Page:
During the last week of September, a trio of Low Approach-members went to Malta for the annual airshow. This airshow is known to be a small, relaxed airshow, but with lots of quality. And this year wasn’t any different. The flying display was pretty short, but this was more than enough compensated by the static display which contained a lot of rare items that you don’t see very often in Europe. There were some real gems in the static display like the Egyptian Air Force K-8E and C-130H, Hellenic Air Force Mirage 2000’s, a Romanian Air Force C-27J just to name a few. We went on base on Thursday and Friday to follow the arrivals and rehearsals. Both days were really enjoyable and there was an amazing atmosphere. Not a lot of people were attending the arrivals and rehearsals from inside the base so you could make some really nice pictures from the airplanes and helicopters when they arrived and even when they taxied to their spot on the platform.

In the weekend it was time for the official airshow. The doors opened at 10h00 but the flying part only started after 13h30. This gave us the opportunity to take a look at the static display and the shops that were present.

Another advantage for the late starting time of the flying display is that the sun is in a better position because before noon and in the early afternoon you’re having the sun in your face which otherwise resulted in backlight photos. Even though the flying display wasn’t that big, but just like the static part of the show, also this part contained some really nice things that we don’t see very often in the rest of Europe. To give some examples, the Hellenic Air Force sent their T-6A Texan II display to Malta, the Italian Air Force sent their AW-149 from RSV to the airshow as well as the AB-212 which is based at Malta. And off course the Maltese Armed Forces were also present, but for us foreigners it’s a really nice extra because you don’t see them elsewhere. But for the Maltese people it was obvious that the Belgian Air Force F-16AM was one, if not ‘the’, highlight(s) of the flying display with his brute power and sound of the afterburner.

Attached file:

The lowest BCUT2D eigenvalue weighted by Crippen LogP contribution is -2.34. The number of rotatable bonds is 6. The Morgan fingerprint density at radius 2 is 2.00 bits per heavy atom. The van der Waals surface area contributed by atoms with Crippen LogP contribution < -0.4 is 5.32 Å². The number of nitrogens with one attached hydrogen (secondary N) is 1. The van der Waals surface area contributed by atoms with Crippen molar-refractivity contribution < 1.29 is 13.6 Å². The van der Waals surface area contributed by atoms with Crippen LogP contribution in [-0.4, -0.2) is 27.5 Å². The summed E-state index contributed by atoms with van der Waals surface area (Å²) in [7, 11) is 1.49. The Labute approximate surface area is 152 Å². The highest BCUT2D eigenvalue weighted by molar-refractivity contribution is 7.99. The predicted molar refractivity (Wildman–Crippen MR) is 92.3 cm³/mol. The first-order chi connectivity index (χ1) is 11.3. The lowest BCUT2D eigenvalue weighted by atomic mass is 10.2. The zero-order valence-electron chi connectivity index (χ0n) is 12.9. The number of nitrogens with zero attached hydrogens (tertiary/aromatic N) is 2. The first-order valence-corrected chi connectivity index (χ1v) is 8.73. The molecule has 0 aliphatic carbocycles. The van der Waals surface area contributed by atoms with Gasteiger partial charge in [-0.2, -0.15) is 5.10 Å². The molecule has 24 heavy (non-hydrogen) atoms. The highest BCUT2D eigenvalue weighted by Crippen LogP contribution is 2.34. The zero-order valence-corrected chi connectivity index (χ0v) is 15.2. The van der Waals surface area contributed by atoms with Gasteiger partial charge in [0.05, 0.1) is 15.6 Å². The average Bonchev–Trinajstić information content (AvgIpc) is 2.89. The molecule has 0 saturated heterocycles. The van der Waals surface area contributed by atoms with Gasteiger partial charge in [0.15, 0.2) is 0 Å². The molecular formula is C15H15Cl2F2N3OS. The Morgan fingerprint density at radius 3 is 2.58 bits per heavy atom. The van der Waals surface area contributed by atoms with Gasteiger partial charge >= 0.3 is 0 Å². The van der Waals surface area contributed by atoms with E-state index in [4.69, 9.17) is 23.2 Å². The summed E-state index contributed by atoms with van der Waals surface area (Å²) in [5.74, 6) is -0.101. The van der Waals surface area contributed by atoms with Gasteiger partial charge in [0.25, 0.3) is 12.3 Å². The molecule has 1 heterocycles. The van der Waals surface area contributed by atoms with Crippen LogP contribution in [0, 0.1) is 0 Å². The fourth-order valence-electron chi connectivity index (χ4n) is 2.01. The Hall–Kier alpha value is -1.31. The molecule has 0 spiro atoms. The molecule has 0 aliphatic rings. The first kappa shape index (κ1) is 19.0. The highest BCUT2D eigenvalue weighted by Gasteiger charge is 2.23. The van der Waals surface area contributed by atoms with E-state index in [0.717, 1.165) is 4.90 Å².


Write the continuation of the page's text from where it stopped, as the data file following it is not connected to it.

After the show on Saturday you had the possibility to stay at the airfield, if you purchased the “Enthusiasts Weekend”-package, and photograph the participating aircraft during sunset.

This resulted in some really nice pictures in a special scenery. Also here there was a relaxed atmosphere because there weren’t a lot of people present, and the ones that were there were really polite. Everyone tried not to disturb other photographers by walking accidently in front of his/her camera.

 

On the departures day on Monday, we were again able to go on the field. Just like the arrivals and airshow days there was a really calm and friendly atmosphere even though it was quite busy on the platform with crews preparing the planes to leave, planes/helicopters that were taxiing to the runway,… you still could walk on the platform to make the picture you wanted. During the departures a large part of the participants made a really nice fly-by before heading back home.

So although it’s a small airshow which gives you quality over quantity, it is really a must do. The organization gives you a lot of possibilities to make the pictures that you want and the accessibility to the aircraft is really amazing, something that you can’t do easily at an airshow elsewhere in Europe.

Text: Tim Van den Boer

Photography: Tim Van den Boer, Andy Patzelt, Dirk Geuns